Ginjō – Sake that is made up of rice milled 40% with 60% of the grain remaining.
Daiginjō – must be made with rice, yeast, water, and koji mold with a Seimai-Buai of 50% or more. It often gets milled down to 35%, a labor-intensive effort. It is light, delicate and fragrant. Considered a premium sake
Ginjō – Sake that is made up of rice, water, koji mold, yeast and a potion of added distilled alcohol. The rice is milled 40% with 60% of the grain remaining.
Questions and Answers with Diamond Princess Staff
Question (Tricia Conover, CSS, Diploma of Wine Candidate): What is a perfect pairing with Sake?
Answer (Takahiro Hirata, Bartender and Certified Sake Specialist):
A perfect pairing for sake is most Japanese food especially those with saltiness like roe or caviar.
Question (TC): How many meals are served onboard each day? Tell me about the wine tasting sessions you offer.
Answer (Thai Reznich, Head Waiter and Sommelier):
We serve over 15,000 meals a day for our guests and staff. We also offer two regularly scheduled wine tastings. The Maître D’Hotel Wine Club tasting features reserve wines.
Question (TC): How much food and disposables are consumed each week onboard the Diamond Princess?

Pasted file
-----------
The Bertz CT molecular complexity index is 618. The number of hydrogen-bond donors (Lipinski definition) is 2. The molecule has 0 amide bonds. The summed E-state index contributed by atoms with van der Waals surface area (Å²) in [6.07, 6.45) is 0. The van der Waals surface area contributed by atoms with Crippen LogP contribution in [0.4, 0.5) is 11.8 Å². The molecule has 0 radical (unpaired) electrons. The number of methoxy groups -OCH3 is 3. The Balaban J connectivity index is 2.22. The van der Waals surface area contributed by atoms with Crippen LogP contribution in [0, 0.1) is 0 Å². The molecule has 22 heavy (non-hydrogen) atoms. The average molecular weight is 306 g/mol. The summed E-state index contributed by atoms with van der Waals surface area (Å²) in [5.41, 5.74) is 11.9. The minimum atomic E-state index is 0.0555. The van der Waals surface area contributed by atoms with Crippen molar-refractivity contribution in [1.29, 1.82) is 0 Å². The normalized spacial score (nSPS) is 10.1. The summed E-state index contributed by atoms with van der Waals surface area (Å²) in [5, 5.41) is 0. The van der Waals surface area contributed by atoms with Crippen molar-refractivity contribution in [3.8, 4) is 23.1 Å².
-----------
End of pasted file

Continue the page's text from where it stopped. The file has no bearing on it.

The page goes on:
Answer (Carmelo Massano, Hotel Inventory Manager):
We use 15 tons of consumables each week that includes food, beverages, paper products, etc. We do a physical inventory each week and take into account the nationality and tastes of the passengers coming onboard each week. That way we can replenishment the stock so the selections perfect for our guest. We are extremely sensitive to the wine and spirits desired and offer a wide range of beverages including premium wines, spirits, and sake.
Question (TC): How many staff do you have onboard to assist the guests and run the ship?
Answer (Luigi Pascale, Maître d’ Hotel): We have over 1000+ crew members to make the cruise pleasurable and comfortable for our guests.
Some Suggested Sake’s
5 Stars; $57.99
Tasting notes: This Daiginjo Sake is silky and aromatic. Serve chilled.
5 Stars; $19.99
Tasting Note: This gold medal-winning producer features a crisp and clean sake to match with most sushi dishes.